movntpd	[ebx - 32],	xmm2
      			movntpd	[ebx - 16],	xmm3
      			sub	ecx,	1
      			jnz	loopStart
      (This code assumes a minimum signal vector size of 8.)
    • Oct 19 2011 | 11:52 am
      Interesting. I don't hand code assembly, for various reasons (but I can read the above no problem), I'd be interested to see the results in action in a comparison.
      This is the kind of loop where unrolling is worth thinking about (it's pretty small), but it's possible that I'd leave this to the compiler in an object like this (it's a flag in Xcode gcc)....
    • Oct 19 2011 | 11:59 am
      I'll email you tonight or tomorrow with some bits and bobs, if that's OK.
    • Oct 20 2011 | 3:02 am
      Obviously, you are some very talented programmers! I can understand the performance gains for a single voice are rather limited; but what are your thoughts on implementing SIMD to parallelize voices?
      There are no data dependencies between voices--until they are summed into a monophonic voice--So instead of unrolling a loop acorss the pipelines for each sample, multiple samples can be processed, one for each voice, in parallel, and theoretically at least, SIMD should then be able to do the same for MAX as it did for Reaktor 3.0 over a decade ago.
    • Oct 20 2011 | 8:33 am
      @Ernest: Parallelising voices is a perfect application for SIMD.
      Alex is the master here; he's already implemented sample-accurate voice management. I haven't the foggiest what goes on under [poly~]s hood...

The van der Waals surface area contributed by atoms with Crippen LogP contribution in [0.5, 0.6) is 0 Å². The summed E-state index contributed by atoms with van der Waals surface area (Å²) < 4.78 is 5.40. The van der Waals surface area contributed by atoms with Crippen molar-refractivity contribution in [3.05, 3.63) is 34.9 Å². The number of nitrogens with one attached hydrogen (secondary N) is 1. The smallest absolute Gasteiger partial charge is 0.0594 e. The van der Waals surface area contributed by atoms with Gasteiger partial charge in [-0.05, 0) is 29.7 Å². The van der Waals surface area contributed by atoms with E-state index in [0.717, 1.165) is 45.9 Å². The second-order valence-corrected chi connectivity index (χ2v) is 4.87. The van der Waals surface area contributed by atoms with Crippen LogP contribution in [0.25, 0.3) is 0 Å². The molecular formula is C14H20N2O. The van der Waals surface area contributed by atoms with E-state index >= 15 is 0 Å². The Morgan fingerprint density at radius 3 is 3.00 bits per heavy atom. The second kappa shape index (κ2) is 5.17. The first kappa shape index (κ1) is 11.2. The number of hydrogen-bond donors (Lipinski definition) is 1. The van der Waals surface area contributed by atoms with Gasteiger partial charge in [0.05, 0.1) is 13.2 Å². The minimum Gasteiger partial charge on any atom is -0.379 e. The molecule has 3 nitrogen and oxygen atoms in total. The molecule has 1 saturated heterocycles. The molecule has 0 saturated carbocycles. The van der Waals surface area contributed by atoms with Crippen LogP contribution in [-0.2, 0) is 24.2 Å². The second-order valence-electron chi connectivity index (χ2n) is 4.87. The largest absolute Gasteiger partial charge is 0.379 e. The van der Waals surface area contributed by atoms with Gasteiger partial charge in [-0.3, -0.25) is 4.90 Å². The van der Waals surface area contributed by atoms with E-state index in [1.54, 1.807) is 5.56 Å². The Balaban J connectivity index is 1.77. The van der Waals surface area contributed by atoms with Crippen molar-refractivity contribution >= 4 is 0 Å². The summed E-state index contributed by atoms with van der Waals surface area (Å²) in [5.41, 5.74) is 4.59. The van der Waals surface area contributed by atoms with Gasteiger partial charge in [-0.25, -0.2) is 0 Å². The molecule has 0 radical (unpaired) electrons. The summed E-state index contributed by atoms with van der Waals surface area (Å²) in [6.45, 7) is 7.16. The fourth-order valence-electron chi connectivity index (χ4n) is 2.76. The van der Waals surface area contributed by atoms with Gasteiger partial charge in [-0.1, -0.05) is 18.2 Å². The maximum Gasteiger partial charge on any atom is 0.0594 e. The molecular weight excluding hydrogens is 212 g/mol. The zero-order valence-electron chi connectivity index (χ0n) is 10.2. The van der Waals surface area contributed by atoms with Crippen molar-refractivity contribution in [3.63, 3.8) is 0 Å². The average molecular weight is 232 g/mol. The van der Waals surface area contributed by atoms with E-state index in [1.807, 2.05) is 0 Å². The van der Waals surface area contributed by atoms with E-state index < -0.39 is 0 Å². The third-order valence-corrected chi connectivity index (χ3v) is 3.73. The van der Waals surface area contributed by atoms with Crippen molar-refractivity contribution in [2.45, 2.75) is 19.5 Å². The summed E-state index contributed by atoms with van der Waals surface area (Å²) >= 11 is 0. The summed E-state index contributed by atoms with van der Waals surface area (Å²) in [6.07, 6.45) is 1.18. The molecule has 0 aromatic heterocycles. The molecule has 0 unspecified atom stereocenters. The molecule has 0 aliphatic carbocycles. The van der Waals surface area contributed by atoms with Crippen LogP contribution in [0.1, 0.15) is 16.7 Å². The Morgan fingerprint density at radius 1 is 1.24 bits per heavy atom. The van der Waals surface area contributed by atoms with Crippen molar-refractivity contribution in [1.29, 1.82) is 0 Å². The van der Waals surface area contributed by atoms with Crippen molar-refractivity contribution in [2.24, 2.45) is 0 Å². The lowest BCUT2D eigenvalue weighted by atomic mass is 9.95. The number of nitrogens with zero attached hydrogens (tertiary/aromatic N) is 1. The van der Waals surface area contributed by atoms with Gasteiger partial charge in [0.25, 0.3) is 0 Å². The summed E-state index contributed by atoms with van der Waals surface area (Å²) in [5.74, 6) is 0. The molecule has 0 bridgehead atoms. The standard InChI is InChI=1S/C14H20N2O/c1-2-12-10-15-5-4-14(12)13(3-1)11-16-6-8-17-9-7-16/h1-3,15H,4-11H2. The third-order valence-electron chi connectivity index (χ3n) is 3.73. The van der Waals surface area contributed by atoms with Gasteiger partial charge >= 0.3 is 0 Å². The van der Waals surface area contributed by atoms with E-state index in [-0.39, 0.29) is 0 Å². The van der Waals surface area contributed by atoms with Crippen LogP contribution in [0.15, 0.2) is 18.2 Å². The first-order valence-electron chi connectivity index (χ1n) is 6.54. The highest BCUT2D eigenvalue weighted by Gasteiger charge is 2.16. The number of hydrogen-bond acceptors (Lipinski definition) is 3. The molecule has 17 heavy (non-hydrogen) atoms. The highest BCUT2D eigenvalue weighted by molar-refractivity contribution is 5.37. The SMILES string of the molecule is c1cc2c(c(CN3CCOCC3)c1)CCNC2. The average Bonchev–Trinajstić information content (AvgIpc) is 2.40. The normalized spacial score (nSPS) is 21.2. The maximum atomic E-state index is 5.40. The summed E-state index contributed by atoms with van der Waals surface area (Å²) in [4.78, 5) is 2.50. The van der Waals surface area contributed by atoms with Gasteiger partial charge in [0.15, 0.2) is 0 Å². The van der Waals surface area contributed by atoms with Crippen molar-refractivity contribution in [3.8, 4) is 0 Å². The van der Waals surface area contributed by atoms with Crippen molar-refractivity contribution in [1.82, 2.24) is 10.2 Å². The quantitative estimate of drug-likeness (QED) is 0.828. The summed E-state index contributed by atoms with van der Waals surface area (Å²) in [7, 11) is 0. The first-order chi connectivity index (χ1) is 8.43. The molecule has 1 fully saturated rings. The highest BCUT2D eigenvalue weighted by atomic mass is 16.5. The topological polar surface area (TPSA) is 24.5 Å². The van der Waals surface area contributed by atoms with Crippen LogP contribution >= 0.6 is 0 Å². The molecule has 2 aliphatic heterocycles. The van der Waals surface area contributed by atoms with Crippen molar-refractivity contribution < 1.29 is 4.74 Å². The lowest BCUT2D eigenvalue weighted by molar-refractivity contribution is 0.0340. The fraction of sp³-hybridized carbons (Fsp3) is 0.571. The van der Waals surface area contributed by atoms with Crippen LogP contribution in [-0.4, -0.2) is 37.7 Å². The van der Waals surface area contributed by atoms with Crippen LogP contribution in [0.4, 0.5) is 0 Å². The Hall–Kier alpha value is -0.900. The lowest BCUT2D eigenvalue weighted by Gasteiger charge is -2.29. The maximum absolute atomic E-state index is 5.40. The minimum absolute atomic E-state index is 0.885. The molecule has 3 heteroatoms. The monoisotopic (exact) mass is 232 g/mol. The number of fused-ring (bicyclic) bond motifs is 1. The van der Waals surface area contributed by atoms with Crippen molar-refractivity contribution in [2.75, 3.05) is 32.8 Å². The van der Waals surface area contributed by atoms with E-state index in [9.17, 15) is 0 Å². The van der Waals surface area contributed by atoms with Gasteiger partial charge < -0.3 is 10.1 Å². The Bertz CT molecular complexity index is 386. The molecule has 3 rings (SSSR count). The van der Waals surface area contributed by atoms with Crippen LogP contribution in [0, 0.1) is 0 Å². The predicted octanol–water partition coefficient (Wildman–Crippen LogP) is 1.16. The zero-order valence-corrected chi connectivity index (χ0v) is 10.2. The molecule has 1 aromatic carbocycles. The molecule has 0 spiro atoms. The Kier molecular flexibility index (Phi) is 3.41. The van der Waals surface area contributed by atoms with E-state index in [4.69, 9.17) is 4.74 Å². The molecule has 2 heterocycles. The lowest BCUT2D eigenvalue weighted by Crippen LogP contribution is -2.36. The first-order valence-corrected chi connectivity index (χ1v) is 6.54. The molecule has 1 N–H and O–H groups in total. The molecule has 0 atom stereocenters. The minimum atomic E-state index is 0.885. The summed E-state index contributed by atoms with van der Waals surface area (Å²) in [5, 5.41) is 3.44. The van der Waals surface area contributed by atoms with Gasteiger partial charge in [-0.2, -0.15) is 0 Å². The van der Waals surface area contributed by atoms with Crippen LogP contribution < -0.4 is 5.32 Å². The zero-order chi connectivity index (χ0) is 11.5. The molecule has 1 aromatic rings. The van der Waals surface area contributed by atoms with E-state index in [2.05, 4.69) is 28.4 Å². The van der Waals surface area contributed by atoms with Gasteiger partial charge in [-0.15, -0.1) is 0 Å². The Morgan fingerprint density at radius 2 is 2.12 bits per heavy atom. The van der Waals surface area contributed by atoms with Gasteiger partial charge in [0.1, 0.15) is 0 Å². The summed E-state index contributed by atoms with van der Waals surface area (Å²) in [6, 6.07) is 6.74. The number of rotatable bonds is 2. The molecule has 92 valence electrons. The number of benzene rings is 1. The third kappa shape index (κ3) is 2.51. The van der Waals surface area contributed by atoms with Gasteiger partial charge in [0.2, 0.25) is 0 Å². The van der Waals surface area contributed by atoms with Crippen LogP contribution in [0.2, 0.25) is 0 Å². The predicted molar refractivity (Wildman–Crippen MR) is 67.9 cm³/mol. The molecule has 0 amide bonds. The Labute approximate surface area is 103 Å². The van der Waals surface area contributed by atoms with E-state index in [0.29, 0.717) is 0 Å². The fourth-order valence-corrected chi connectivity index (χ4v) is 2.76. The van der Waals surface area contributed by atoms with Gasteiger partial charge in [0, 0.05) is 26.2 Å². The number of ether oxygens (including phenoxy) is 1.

• Oct 20 2011 | 1:43 pm
      So SIMD to parallelize voices/channels is totally doable, and in some cases a bigger gain than single channel SIMD because you can do sample level feedback etc. without issue. I have used this once to do a double precision stereo filter external for the same cost roughly as a single channel scalar one.
      However, the way voices work in poly~ or in my dynamicdsp~ object means that this is not possible without changing the underlying model. It would be hard to make it work that way, as in the MaxMSP model the voices are made up of a copy of all the objects in the patch, each with its own state, which needs to be maintained and dealt with. This is not impossible theoretically, but is not possible within the max object model as it exists and so is unlikely to ever happen.
      Multichannel paralleisation with SIMD is much more realistic, especially as this would most likely mean stereo for most people, and the packed 64bit type covers two lots of data.
      I doubt c74 is going to either of those things anytime soon though.
    • Oct 20 2011 | 2:11 pm
      Multichannel paralleisation with SIMD is much more realistic, especially as this would most likely mean stereo for most people, and the packed 64bit type covers two lots of data.
      Indeed! I haven't been able to squeeze more than ~30% more speed out of a single-channel SIMD multiply, but I'm sure there are lots of people whose patches could make use of multichannel arithmetic objects (I'm thinking 8 SSE registers = 16 channel mixer gain block...)
    • Oct 20 2011 | 2:21 pm
      30% might be it. For multichannel you need to do quite a bit of processing to beat the cost of interleaving the channels and deinterleaving, so for a single multiply I'm not sure whether this will be the limit.
      I have some time tonight and I will try to use some it to port a whole load of vector objects and benchmark. I'll report back, although packed doubles is never going to give you the 3-4x win that packed floats is capable of - 1.5-2x would be me expectation...
    • Oct 21 2011 | 7:31 pm
      Would it be a good request to make the gen~ object work in simd with some limited set of objects, do you think?